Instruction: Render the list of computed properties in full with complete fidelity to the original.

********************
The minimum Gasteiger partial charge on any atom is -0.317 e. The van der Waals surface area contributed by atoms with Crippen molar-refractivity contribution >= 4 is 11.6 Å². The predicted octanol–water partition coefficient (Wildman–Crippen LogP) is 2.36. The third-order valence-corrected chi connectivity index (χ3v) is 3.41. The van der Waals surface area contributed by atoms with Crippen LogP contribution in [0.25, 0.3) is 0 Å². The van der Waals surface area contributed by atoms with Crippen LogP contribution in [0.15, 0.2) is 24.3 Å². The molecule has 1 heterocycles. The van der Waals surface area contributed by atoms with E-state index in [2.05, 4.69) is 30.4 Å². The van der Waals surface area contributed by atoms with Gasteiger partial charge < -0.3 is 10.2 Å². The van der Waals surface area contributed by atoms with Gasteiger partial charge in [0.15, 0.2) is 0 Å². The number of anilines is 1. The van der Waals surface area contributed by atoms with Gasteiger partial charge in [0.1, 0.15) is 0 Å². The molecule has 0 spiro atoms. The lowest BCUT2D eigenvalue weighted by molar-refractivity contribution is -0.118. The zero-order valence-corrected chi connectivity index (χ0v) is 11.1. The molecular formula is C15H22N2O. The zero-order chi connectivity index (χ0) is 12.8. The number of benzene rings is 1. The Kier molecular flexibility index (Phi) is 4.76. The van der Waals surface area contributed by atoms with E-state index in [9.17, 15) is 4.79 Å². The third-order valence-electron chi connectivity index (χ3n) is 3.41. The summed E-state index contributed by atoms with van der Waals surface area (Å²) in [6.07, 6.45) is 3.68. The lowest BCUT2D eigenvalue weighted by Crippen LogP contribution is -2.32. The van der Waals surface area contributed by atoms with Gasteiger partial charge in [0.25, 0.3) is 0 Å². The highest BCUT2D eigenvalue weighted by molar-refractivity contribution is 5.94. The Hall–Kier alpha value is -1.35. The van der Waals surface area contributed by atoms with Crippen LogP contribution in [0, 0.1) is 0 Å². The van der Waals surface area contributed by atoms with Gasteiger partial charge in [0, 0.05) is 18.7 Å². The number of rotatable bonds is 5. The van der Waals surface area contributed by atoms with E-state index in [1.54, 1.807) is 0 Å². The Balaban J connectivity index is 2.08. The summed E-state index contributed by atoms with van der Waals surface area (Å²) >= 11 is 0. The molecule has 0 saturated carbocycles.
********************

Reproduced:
The minimum Gasteiger partial charge on any atom is -0.317 e. The van der Waals surface area contributed by atoms with Crippen molar-refractivity contribution >= 4 is 11.6 Å². The predicted octanol–water partition coefficient (Wildman–Crippen LogP) is 2.36. The third-order valence-corrected chi connectivity index (χ3v) is 3.41. The van der Waals surface area contributed by atoms with Crippen LogP contribution in [0.25, 0.3) is 0 Å². The van der Waals surface area contributed by atoms with Crippen LogP contribution in [0.15, 0.2) is 24.3 Å². The molecule has 1 heterocycles. The van der Waals surface area contributed by atoms with E-state index in [2.05, 4.69) is 30.4 Å². The van der Waals surface area contributed by atoms with Gasteiger partial charge < -0.3 is 10.2 Å². The van der Waals surface area contributed by atoms with Gasteiger partial charge in [0.15, 0.2) is 0 Å². The number of anilines is 1. The van der Waals surface area contributed by atoms with Gasteiger partial charge in [0.1, 0.15) is 0 Å². The molecule has 0 spiro atoms. The lowest BCUT2D eigenvalue weighted by molar-refractivity contribution is -0.118. The zero-order valence-corrected chi connectivity index (χ0v) is 11.1. The molecular formula is C15H22N2O. The zero-order chi connectivity index (χ0) is 12.8. The number of benzene rings is 1. The Kier molecular flexibility index (Phi) is 4.76. The van der Waals surface area contributed by atoms with E-state index in [9.17, 15) is 4.79 Å². The third-order valence-electron chi connectivity index (χ3n) is 3.41. The summed E-state index contributed by atoms with van der Waals surface area (Å²) in [6.07, 6.45) is 3.68. The lowest BCUT2D eigenvalue weighted by Crippen LogP contribution is -2.32. The van der Waals surface area contributed by atoms with Gasteiger partial charge in [0.25, 0.3) is 0 Å². The highest BCUT2D eigenvalue weighted by molar-refractivity contribution is 5.94. The Hall–Kier alpha value is -1.35. The van der Waals surface area contributed by atoms with Crippen LogP contribution in [0, 0.1) is 0 Å². The van der Waals surface area contributed by atoms with Gasteiger partial charge in [0, 0.05) is 18.7 Å². The number of rotatable bonds is 5. The van der Waals surface area contributed by atoms with E-state index in [1.54, 1.807) is 0 Å². The Balaban J connectivity index is 2.08. The summed E-state index contributed by atoms with van der Waals surface area (Å²) >= 11 is 0. The molecule has 0 saturated carbocycles.